Trouble ahead in 2019?

YouGov sets out challenges for businesses over the next 12 months

James Robinson, Founder of Woburn Partners

February 2019


Running a business is hard work, but pausing to reflect on the challenges ahead is part of every CEO’s day job. It is impossible to assess reputational risk without looking beyond your own business and sector in order to understand how the world is changing. 


As we enter a year in which the odds of another UK election are stark, populism is on the rise from Brazil to Bulgaria, and the possibility of another EU referendum looms, businesses need more support than ever to understand just what is going on.

Pollsters may have had bad press of late, but Yougov was the only polling company to accurately predict the shock result of the 2017 election. So who better to hear from than Yougov's Head of International Polling, Marcus Roberts?

On a cold January morning in Westminster, Woburn Partners hosted a number of clients and leaders from business, law, NGOs and the creative industries at an intimate breakfast with Marcus, to hear his take on what 2019 has in store.

Unsurprisingly, Brexit comprised a large part of the discussion. It seems that public opinion falls slightly in favour of staying in the EU, due to a shift in the position of people who previously answered "don't know" when asked whether they wanted to leave or remain. 

But Marcus warned against any automatic assumption that Brexit would be easily overturned in a second referendum. Remain's lead is steady but still fragile - and we have been blindsided by enough recent campaigns where the numbers indicate one side "can't lose" (Hillary 2016 anyone?)

As Marcus outlined, any election depends on turnout. Given the strength of feeling a second referendum would evoke on all sides, we could see a surge in young remainers, disillusioned leavers, or both.

Of course the question on the ballot paper would be critical. A three way vote between remaining, leaving with a deal and leaving with no deal, could see the latter option emerge as very popular. It is easy to see how a campaign led by hardline Brexiteers could style this as a "clean break", making it very difficult for the other campaigns to avoid repeating the mistakes of 2016: listing endless numbers and figures, and neglecting to appeal to the "heart" over the "head".

In the scenario of another general election, the outcomes are also unclear. There are reasons for the Tories to be optimistic. There is a small (but steady and significant) Conservative lead, largely attributable to the fact more voters prefer May to Corbyn. There is a marked and steady increase in support for the Conservatives amongst the working class (C2DEs) - a group that is disproportionately represented in the most marginal seats. And if Corbyn fails to support a remain agenda via a second referendum, he risks losing the youth vote, including the 29-39 year old demographic that was so crucial to his strong 2017 showing.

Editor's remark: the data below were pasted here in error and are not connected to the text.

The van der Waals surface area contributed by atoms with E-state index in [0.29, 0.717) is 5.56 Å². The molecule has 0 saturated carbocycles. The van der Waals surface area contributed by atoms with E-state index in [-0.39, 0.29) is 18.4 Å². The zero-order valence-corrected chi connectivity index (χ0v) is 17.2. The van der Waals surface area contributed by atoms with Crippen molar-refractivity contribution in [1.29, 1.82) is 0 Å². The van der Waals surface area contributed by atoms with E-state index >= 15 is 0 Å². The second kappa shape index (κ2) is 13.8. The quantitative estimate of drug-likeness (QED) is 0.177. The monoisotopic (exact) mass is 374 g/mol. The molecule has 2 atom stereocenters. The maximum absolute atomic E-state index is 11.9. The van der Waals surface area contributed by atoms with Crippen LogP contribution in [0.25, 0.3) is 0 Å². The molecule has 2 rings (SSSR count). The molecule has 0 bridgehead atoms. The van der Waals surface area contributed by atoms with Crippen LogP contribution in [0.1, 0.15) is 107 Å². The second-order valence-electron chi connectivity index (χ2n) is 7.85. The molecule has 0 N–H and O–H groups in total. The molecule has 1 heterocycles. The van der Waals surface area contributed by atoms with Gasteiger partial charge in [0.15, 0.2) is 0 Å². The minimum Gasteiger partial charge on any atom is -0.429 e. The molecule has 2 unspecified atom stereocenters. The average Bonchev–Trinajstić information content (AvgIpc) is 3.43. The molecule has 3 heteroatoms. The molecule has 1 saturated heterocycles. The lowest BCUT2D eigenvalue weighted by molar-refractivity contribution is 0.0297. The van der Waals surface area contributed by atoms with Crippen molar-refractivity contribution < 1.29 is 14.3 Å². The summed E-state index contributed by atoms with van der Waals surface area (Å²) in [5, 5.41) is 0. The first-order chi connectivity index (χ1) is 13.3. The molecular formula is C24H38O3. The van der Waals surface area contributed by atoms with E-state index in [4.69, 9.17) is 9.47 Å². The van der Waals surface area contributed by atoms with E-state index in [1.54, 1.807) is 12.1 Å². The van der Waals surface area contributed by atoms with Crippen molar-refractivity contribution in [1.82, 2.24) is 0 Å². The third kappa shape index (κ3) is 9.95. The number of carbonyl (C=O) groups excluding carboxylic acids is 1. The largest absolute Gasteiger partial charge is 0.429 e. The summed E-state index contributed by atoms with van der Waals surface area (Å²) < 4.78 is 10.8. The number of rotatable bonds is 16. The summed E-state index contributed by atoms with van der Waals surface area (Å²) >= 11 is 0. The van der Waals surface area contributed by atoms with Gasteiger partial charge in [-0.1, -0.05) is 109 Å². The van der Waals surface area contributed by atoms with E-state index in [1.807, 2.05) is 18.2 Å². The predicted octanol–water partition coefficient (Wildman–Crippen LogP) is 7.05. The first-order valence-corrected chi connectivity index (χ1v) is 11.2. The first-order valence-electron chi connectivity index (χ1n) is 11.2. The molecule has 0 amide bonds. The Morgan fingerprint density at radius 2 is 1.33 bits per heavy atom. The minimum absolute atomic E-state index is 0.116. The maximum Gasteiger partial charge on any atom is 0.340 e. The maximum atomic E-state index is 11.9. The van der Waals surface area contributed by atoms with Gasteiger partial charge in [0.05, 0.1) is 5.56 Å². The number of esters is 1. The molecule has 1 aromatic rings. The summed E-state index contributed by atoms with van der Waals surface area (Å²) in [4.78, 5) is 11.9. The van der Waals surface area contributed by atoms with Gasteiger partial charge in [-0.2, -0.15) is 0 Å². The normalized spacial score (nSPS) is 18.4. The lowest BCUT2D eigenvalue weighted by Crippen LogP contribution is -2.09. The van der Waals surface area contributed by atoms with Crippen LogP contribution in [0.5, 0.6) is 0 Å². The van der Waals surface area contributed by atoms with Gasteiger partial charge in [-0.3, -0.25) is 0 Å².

But Labour would be dealt a strong hand in an election where the Government was effectively pleading for votes, on the basis that it is too weak to get its Brexit plan through Parliament, and desperately needs a bigger majority. Despite apparently growing support for the Tories, C2DEs are also broadly supportive of left-wing policies. From rail nationalisation to rent caps, to increasing income tax for the top 5%: those blue collar workers so crucial to swing seats could be persuaded by a Corbyn agenda.

More globally, populism was a key theme we can expect to hear lots more about in 2019, with working class voters a key constituency in the battle between national and global narratives in countries across the world.

Fascinatingly, it appears that the success of the Brexit and Trump campaigns may have made it easier for blue collar workers to be more socially liberal. In the UK and USA we can see a rise in the numbers supporting socially liberal policies, and a move away from immigration as the most important issue. The same is not true in France, Germany or other countries where voters do not feel they have had a 'moment of reckoning.' Perhaps once they have expressed their anger, they can move on. 

Marcus did have two pieces of interesting advice for supporters of a liberal order dismayed at the slide into populism. The first: change your language and policies to include people who feel left behind. The second: stop putting George Osborne and Tony Blair live on air from Davos as your spokespeople.

As a boutique PR firm advising a range of businesses and individuals on their public reputations, we strive to keep clients up to date with the political environment and how it can affect organisations across a number of sectors.  We look forward to working with Marcus and other experts on polling and public opinion to support all our clients in the year ahead. 

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